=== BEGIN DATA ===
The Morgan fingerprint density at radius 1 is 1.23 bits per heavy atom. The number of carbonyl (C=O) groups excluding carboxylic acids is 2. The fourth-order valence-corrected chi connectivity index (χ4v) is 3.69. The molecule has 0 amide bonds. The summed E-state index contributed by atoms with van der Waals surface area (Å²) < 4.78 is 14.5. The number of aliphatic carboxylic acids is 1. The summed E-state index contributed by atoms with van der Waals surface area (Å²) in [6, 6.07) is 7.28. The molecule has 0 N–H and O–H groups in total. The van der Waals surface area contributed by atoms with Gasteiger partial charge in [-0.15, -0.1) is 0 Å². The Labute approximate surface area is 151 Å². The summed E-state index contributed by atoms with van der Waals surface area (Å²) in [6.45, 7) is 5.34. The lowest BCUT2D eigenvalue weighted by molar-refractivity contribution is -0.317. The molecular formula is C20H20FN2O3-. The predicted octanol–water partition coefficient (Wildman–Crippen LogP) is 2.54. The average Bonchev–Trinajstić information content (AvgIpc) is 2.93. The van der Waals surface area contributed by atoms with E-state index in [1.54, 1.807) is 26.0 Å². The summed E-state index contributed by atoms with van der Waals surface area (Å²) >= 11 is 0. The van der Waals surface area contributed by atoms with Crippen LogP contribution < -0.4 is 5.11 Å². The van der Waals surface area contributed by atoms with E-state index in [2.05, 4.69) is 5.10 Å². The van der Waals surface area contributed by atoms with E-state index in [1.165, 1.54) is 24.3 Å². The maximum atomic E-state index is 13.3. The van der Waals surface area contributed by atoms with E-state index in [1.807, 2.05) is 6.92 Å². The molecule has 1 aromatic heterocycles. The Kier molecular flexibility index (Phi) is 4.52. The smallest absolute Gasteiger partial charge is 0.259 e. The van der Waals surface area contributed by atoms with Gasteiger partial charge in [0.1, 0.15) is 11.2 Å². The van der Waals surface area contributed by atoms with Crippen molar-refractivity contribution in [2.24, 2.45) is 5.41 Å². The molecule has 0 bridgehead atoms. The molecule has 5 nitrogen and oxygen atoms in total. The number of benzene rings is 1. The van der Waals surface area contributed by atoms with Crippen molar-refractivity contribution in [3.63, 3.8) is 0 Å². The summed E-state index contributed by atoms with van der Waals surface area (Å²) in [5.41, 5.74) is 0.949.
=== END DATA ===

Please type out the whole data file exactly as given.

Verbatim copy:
The Morgan fingerprint density at radius 1 is 1.23 bits per heavy atom. The number of carbonyl (C=O) groups excluding carboxylic acids is 2. The fourth-order valence-corrected chi connectivity index (χ4v) is 3.69. The molecule has 0 amide bonds. The summed E-state index contributed by atoms with van der Waals surface area (Å²) < 4.78 is 14.5. The number of aliphatic carboxylic acids is 1. The summed E-state index contributed by atoms with van der Waals surface area (Å²) in [6, 6.07) is 7.28. The molecule has 0 N–H and O–H groups in total. The van der Waals surface area contributed by atoms with Gasteiger partial charge in [-0.15, -0.1) is 0 Å². The Labute approximate surface area is 151 Å². The summed E-state index contributed by atoms with van der Waals surface area (Å²) in [6.45, 7) is 5.34. The lowest BCUT2D eigenvalue weighted by molar-refractivity contribution is -0.317. The molecular formula is C20H20FN2O3-. The predicted octanol–water partition coefficient (Wildman–Crippen LogP) is 2.54. The average Bonchev–Trinajstić information content (AvgIpc) is 2.93. The van der Waals surface area contributed by atoms with E-state index in [1.54, 1.807) is 26.0 Å². The summed E-state index contributed by atoms with van der Waals surface area (Å²) >= 11 is 0. The van der Waals surface area contributed by atoms with Crippen LogP contribution < -0.4 is 5.11 Å². The van der Waals surface area contributed by atoms with E-state index in [2.05, 4.69) is 5.10 Å². The van der Waals surface area contributed by atoms with E-state index in [1.165, 1.54) is 24.3 Å². The maximum atomic E-state index is 13.3. The van der Waals surface area contributed by atoms with E-state index in [1.807, 2.05) is 6.92 Å². The molecule has 1 aromatic heterocycles. The Kier molecular flexibility index (Phi) is 4.52. The smallest absolute Gasteiger partial charge is 0.259 e. The van der Waals surface area contributed by atoms with Gasteiger partial charge in [0.1, 0.15) is 11.2 Å². The van der Waals surface area contributed by atoms with Crippen molar-refractivity contribution in [2.24, 2.45) is 5.41 Å². The molecule has 0 bridgehead atoms. The molecule has 5 nitrogen and oxygen atoms in total. The number of benzene rings is 1. The van der Waals surface area contributed by atoms with Crippen molar-refractivity contribution in [3.63, 3.8) is 0 Å². The summed E-state index contributed by atoms with van der Waals surface area (Å²) in [5.41, 5.74) is 0.949.